My audio experience is primarily in the world of public address rather than home theatre, but there are a couple of things to consider when putting together any system, whether it be PA or HT.
(assuming we're talking about your standard bread & butter multi-speaker HT system and not talking about tricky things like sound projection systems etc)
Rather than suggest systems or brands to look at, here's some general tips to help you understand about picking a system. General things so you know what you're looking at and how to use it effectively - things like speaker placement, system tuning and room dynamics. They're worth more than you can imagine and fiddling with these things can often be... well... free Speaker placement
In the simplest terms, the little speakers should be at around ear height and the big speakers can be (almost) anywhere. Treble is very directional and doesn't travel through objects while bass is relatively non-directional and can travel through objects.
Most of the sound that matters comes out of the front (centre for most voices when watching a surround source and FL/FR speakers for a stereo source), so getting these positioned at the right height place is pretty important. Consider if you get discrete components, with BIG speakers, you'll need BIG speaker stands which take up lots of real estate and cost a lot. They're also.... ugly (says me who works with PA speakers).
Since lots of HT is about BIG BOOMS and BANGS, people like having LOTS OF SUBWOOFERS MOITE. Unless your room is huge, one sub will probably do and I reckon an 8" or 10" speaker is about right. Bigger subs will hit super low notes better, however tend to flex and not respond to a second hit as quickly. Smaller ones might not be punchy enough.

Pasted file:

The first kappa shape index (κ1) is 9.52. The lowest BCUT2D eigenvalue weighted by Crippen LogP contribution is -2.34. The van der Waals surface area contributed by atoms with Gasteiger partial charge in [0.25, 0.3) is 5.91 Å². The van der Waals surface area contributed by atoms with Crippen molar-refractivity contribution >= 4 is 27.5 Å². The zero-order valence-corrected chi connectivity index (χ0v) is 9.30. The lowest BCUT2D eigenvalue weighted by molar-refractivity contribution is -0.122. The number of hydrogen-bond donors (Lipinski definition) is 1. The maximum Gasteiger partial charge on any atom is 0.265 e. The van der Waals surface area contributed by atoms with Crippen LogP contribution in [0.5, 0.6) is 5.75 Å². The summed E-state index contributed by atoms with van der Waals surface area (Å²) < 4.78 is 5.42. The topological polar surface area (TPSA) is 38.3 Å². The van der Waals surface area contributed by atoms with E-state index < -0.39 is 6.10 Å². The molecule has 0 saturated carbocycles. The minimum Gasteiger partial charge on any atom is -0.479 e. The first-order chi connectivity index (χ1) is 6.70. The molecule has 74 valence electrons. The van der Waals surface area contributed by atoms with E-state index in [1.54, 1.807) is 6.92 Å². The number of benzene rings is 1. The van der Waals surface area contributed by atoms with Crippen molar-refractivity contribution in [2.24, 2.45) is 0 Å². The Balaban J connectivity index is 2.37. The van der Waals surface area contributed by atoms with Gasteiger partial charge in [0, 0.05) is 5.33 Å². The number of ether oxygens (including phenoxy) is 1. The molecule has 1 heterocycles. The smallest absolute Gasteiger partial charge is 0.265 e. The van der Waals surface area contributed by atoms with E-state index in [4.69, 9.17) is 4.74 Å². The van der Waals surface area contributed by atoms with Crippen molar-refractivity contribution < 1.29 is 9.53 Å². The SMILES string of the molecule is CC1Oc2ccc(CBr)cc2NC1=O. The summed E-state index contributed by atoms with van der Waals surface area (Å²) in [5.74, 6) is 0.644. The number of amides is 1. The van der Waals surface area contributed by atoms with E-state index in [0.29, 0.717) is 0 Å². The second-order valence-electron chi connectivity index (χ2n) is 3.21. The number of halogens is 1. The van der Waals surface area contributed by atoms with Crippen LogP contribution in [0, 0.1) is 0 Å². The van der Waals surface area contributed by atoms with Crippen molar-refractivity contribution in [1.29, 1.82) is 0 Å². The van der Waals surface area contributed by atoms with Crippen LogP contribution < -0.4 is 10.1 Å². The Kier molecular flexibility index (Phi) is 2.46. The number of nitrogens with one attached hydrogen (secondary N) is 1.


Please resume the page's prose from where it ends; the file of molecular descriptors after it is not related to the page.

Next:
Remember that corners accentuate bass. Try it for yourself if you like - play some music and go stand in the corner. As you walk towards and away from the corner, notice how the bottom end of the sound changes. Putting a sub out of the way in the corner can lead to weird low end sounds sometimes.
Some speakers have ports (holes in the side with no speaker). Don't block them up with a wall or bookshelf because they're there for speaker tuning. Some "bookshelf" speakers come with rear ports which is really confusing if you ask me. If say your sub has a rear port, you'll need some clearance from the wall for it. System tuning
Actually having someone to fiddle with all of the knobs to get the balance just right can be pretty handy. Can't say much about this without getting too technical. The main thing I'll say is don't overdo the rear fill. Lots of people crank their rear speakers up cos they want to get "lots of surround sound". Honestly, it's just a novelty factor and they're just there for fill. If you have too much of it, it's really distracting and can overpower the really important stuff that's happening in the front speakers.
Some (not sure how common this is?) package systems come with a auto-tune option, which is basically a mic which you place at the listening position and the system tunes itself based on that. Most usually work okay, so it might be a consideration if you don't want to fiddle too much. Room dynamics
All surfaces have different dynamics, as does the absence of surface. Hard surfaces such as floorboards can reflect sound a lot, while soft surfaces can absorb sound. The differences between surfaces can impact how you might want to place your system. A window (hard) on your left wall versus a large tapestry (soft) on the right wall can unbalance your sound. Also, if you have a big open archway putting that on one side can also unbalance things, while putting behind you is probably better on the balance side of things.
The optimal listening position isn't actually dead centre. since you can get funky things going with sound from two speakers cancelling itself out. Just left or right of dead centre is probably the best, where the differences between speakers isn't noticable and you're less likely to get any cancelling going. System choice Very subjective stuff coming
I reckon 5.1 systems offer the right balance. They're very practical and offer enough surround sound for me. Applying all of the considerations above, can you REALLY be bothered with 7.1 or 7.2 speakers? I reckon the benefit vs cost (which includes, monetary, setup hassle, real estate, ugly) of some of these mega HT systems is heavily weighted towards cost. Are the extra speakers there to show off or do they REALLY add THAT MUCH to your cinema experience? And do you even watch that many shows which will make full use of it?
Package systems generally work pretty well if you don't want to think too hard, since most of the speakers will have been designed to work well with each other.And in closing
Sound is really subjective and lots of what I've said is opinion based.... let's see what pure-HT buffs like Blybo have to say